The Candidate lunged with his arms, crying out from a new kind of pain as his joints cracked, his arm stretched out to an improbable degree until his fingers were a mere brush away from the light. All it took to escape the Ten Leagues was to touch the light, for the light was his own mind. His vision blurred, jaws became hands, dark became light. The Candidate awoke with a gasp. A nurse was shaking him conscious.

He was still inebriated as he gazed at the Ten Leagues. Or more accurately, the device that transported your mind into it. No one knew exactly how it worked, archaeologists had uncovered it ten years ago. It resembled a miniature cannon, supported by two triangular pieces of metal at its side. The flap at the back was quickly shut by the nurse. That was the part you pressed your face against and the device would read your mind through your eyes. The Barrels pointed a red laser at the mind you wanted to infiltrate. On an operating table a few feet in front, the three-headed dog lay in a drug-induced stupor. Three tongues flopped lazily out of three open mouths, forming a big puddle of drool that was pouring over the sides. Candidate 5 laughed for a moment, amused at the fact that something which looked so goofy had been so dangerous. The Nurse slapped him around the face.

“We have to go.”

Startled and alert, Candidate 5 asked, “Why?”

“Something is happening.”

“Something?” That was when the Candidate noticed that the nurse’s face was grey with shock, “I don’t know.”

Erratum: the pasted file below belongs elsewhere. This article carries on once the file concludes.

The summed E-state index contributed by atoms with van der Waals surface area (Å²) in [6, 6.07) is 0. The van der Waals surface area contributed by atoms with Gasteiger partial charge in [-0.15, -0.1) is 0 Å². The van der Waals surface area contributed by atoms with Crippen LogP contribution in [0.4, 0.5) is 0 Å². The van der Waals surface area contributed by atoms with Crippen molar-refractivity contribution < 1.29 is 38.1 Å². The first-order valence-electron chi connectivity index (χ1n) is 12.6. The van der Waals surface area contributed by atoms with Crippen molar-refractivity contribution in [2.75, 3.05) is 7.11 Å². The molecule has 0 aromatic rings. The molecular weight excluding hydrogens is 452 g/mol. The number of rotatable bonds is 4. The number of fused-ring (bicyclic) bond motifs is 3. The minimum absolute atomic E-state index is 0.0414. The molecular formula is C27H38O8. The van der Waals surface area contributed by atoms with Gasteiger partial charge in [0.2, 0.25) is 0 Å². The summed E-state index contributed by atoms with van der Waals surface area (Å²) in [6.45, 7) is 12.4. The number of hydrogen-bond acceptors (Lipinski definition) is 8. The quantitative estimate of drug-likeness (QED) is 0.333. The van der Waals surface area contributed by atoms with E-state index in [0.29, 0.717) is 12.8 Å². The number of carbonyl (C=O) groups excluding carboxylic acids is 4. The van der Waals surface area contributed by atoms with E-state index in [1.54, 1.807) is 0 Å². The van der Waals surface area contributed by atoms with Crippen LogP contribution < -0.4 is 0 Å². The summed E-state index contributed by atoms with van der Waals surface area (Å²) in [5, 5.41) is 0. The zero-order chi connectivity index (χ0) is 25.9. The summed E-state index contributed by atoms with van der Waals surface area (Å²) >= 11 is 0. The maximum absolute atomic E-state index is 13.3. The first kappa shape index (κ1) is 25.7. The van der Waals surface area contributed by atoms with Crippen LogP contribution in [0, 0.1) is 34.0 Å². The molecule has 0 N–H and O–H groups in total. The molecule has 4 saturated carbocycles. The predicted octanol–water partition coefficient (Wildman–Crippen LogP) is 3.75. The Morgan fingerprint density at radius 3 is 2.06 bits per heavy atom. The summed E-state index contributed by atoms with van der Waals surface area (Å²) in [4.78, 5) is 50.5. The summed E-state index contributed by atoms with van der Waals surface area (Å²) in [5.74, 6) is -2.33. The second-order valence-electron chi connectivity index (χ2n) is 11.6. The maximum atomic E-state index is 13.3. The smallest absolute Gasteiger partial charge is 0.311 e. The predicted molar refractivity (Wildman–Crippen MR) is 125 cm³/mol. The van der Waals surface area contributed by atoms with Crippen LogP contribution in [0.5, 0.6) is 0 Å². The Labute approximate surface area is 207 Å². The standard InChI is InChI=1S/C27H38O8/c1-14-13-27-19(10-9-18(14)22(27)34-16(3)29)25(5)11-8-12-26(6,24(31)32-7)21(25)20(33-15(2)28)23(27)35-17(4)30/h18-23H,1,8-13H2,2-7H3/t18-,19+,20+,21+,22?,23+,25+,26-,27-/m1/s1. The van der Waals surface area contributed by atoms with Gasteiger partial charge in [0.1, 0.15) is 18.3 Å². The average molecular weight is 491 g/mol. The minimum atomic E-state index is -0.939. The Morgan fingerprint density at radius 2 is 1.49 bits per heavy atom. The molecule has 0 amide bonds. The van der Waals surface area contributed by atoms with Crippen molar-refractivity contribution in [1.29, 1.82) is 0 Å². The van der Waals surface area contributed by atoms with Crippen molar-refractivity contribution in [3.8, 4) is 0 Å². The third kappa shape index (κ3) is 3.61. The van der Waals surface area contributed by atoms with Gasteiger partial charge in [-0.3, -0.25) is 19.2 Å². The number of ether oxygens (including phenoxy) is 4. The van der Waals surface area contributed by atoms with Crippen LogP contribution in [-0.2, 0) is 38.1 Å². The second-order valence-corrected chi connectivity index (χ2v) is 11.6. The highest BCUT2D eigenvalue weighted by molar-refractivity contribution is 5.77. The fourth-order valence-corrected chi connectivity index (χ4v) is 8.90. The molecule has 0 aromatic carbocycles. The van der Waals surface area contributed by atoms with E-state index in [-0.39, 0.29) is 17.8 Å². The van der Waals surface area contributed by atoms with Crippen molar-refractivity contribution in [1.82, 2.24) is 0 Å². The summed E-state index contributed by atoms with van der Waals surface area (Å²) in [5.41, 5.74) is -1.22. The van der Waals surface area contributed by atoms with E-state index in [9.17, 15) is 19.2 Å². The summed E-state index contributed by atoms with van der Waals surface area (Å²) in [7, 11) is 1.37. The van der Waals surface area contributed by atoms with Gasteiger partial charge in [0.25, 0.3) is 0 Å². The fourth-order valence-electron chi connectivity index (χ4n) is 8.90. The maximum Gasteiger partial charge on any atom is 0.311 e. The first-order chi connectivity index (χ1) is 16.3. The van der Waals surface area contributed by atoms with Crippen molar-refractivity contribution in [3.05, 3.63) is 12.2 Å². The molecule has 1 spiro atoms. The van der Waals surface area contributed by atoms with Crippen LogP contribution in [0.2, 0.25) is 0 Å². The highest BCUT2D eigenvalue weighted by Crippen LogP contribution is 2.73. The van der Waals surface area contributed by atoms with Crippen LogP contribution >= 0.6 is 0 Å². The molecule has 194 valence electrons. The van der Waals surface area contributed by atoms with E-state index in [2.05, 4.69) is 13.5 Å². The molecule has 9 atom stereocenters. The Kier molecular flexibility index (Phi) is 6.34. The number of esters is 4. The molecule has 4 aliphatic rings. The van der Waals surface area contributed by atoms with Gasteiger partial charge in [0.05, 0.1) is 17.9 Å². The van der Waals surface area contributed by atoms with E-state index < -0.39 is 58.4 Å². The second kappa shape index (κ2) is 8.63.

For the first time since he had arrived at the facility, the Candidate didn’t want to leave his cell. Each Candidate was assigned to a cell according to their number. Paper was provided by the examiners and stamped with an official seal. The candidates would have to record their experiences in the ten leagues by writing “eight-legged essays”—literary compositions with eight distinct sections. Interruptions and outside communication were strictly forbidden.

As they walked to the door, the Candidate kicked over his chamber pot. His feet soaked in his own urine, the nurse didn’t flinch, she hurried him out and into the corridor. Outside his cell, the candidate normally heard silence, now it was filled with officers giving orders, soldiers and medical staff running up and down, clutching piles of documents to their chests.

“What is that thing up there?” One soldier said to another as the Candidate passed them. The Candidate started to experience phantom pains where the dog had bitten him. His shoulder felt like it was being crushed again and he had to stop and allow the wave of agony to wash over him.

A soldier came up behind him and shouted,

“MOVE!” Pushing him through a fire exit. He scraped his palms as he landed on the concrete outside. The feeling of fresh air after so long was so dizzying that it put him in the foetal position.

He rolled onto his back and smiled as he saw the Levanter. The planet of Organon was enveloped by a gas cloud that blocked sunlight and destroyed any rocket that his species had tried to send through it. On the positive side, the Levanter gave the entire planet a warm, tropical climate and the candidate could hear the sound of palm leaves in the wind. This was not a pleasant summer breeze, however, but a violent gale. That was when he noticed bolts of lightning tearing across the Levanter. Something was disrupting the electrons in it. The Candidate rolled his head to the side and saw people looking up at the same spot. When his eyes fixed on it, the candidate had to question if he was still in the Ten Leagues, if he truly had lost his mind.